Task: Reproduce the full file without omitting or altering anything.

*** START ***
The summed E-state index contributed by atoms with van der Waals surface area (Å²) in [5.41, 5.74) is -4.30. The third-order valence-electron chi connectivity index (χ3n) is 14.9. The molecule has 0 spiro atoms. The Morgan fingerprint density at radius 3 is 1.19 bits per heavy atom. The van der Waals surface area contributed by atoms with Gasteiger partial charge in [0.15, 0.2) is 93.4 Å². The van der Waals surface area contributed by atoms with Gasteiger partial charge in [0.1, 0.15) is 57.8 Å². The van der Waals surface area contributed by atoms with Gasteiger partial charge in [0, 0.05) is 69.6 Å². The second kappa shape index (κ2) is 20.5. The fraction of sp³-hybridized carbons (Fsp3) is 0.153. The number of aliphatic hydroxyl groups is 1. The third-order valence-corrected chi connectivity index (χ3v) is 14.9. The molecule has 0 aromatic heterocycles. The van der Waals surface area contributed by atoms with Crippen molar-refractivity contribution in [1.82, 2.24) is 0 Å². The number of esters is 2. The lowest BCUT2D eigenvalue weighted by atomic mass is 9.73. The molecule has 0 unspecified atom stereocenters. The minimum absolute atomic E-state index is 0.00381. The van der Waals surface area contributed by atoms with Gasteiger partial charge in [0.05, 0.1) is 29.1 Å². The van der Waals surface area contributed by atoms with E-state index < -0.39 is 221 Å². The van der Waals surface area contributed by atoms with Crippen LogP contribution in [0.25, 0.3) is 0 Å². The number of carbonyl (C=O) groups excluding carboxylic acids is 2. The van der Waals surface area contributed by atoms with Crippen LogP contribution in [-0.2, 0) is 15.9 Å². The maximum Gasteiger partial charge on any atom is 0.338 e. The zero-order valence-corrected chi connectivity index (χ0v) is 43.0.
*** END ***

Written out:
The summed E-state index contributed by atoms with van der Waals surface area (Å²) in [5.41, 5.74) is -4.30. The third-order valence-electron chi connectivity index (χ3n) is 14.9. The molecule has 0 spiro atoms. The Morgan fingerprint density at radius 3 is 1.19 bits per heavy atom. The van der Waals surface area contributed by atoms with Gasteiger partial charge in [0.15, 0.2) is 93.4 Å². The van der Waals surface area contributed by atoms with Gasteiger partial charge in [0.1, 0.15) is 57.8 Å². The van der Waals surface area contributed by atoms with Gasteiger partial charge in [0, 0.05) is 69.6 Å². The second kappa shape index (κ2) is 20.5. The fraction of sp³-hybridized carbons (Fsp3) is 0.153. The number of aliphatic hydroxyl groups is 1. The third-order valence-corrected chi connectivity index (χ3v) is 14.9. The molecule has 0 aromatic heterocycles. The van der Waals surface area contributed by atoms with Crippen molar-refractivity contribution in [1.82, 2.24) is 0 Å². The number of esters is 2. The lowest BCUT2D eigenvalue weighted by atomic mass is 9.73. The molecule has 0 unspecified atom stereocenters. The minimum absolute atomic E-state index is 0.00381. The van der Waals surface area contributed by atoms with Gasteiger partial charge in [0.05, 0.1) is 29.1 Å². The van der Waals surface area contributed by atoms with E-state index < -0.39 is 221 Å². The van der Waals surface area contributed by atoms with Crippen LogP contribution in [0.25, 0.3) is 0 Å². The number of carbonyl (C=O) groups excluding carboxylic acids is 2. The van der Waals surface area contributed by atoms with Crippen LogP contribution in [-0.2, 0) is 15.9 Å². The maximum Gasteiger partial charge on any atom is 0.338 e. The zero-order valence-corrected chi connectivity index (χ0v) is 43.0.